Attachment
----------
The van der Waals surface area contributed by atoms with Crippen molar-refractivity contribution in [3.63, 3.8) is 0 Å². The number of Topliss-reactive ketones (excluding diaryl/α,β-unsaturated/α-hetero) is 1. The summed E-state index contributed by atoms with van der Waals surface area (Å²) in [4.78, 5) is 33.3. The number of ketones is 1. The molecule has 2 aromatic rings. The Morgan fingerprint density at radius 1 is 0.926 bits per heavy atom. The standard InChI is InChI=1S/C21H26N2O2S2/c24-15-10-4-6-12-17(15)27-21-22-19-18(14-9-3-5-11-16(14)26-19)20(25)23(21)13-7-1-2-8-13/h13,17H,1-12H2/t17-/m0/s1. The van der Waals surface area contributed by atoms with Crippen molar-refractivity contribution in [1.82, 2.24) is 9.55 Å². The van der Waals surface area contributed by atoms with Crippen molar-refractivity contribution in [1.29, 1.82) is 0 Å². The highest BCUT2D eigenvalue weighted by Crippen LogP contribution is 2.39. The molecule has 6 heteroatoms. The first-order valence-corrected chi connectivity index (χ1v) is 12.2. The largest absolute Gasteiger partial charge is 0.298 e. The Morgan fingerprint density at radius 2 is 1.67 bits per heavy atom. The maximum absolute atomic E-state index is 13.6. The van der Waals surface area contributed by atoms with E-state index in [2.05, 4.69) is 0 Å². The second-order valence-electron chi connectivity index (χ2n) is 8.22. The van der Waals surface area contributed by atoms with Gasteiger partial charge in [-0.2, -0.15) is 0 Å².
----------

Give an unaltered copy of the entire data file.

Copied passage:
The van der Waals surface area contributed by atoms with Crippen molar-refractivity contribution in [3.63, 3.8) is 0 Å². The number of Topliss-reactive ketones (excluding diaryl/α,β-unsaturated/α-hetero) is 1. The summed E-state index contributed by atoms with van der Waals surface area (Å²) in [4.78, 5) is 33.3. The number of ketones is 1. The molecule has 2 aromatic rings. The Morgan fingerprint density at radius 1 is 0.926 bits per heavy atom. The standard InChI is InChI=1S/C21H26N2O2S2/c24-15-10-4-6-12-17(15)27-21-22-19-18(14-9-3-5-11-16(14)26-19)20(25)23(21)13-7-1-2-8-13/h13,17H,1-12H2/t17-/m0/s1. The van der Waals surface area contributed by atoms with Crippen molar-refractivity contribution in [1.82, 2.24) is 9.55 Å². The van der Waals surface area contributed by atoms with Crippen molar-refractivity contribution in [1.29, 1.82) is 0 Å². The highest BCUT2D eigenvalue weighted by Crippen LogP contribution is 2.39. The molecule has 6 heteroatoms. The first-order valence-corrected chi connectivity index (χ1v) is 12.2. The largest absolute Gasteiger partial charge is 0.298 e. The Morgan fingerprint density at radius 2 is 1.67 bits per heavy atom. The maximum absolute atomic E-state index is 13.6. The van der Waals surface area contributed by atoms with E-state index in [2.05, 4.69) is 0 Å². The second-order valence-electron chi connectivity index (χ2n) is 8.22. The van der Waals surface area contributed by atoms with Gasteiger partial charge in [-0.2, -0.15) is 0 Å².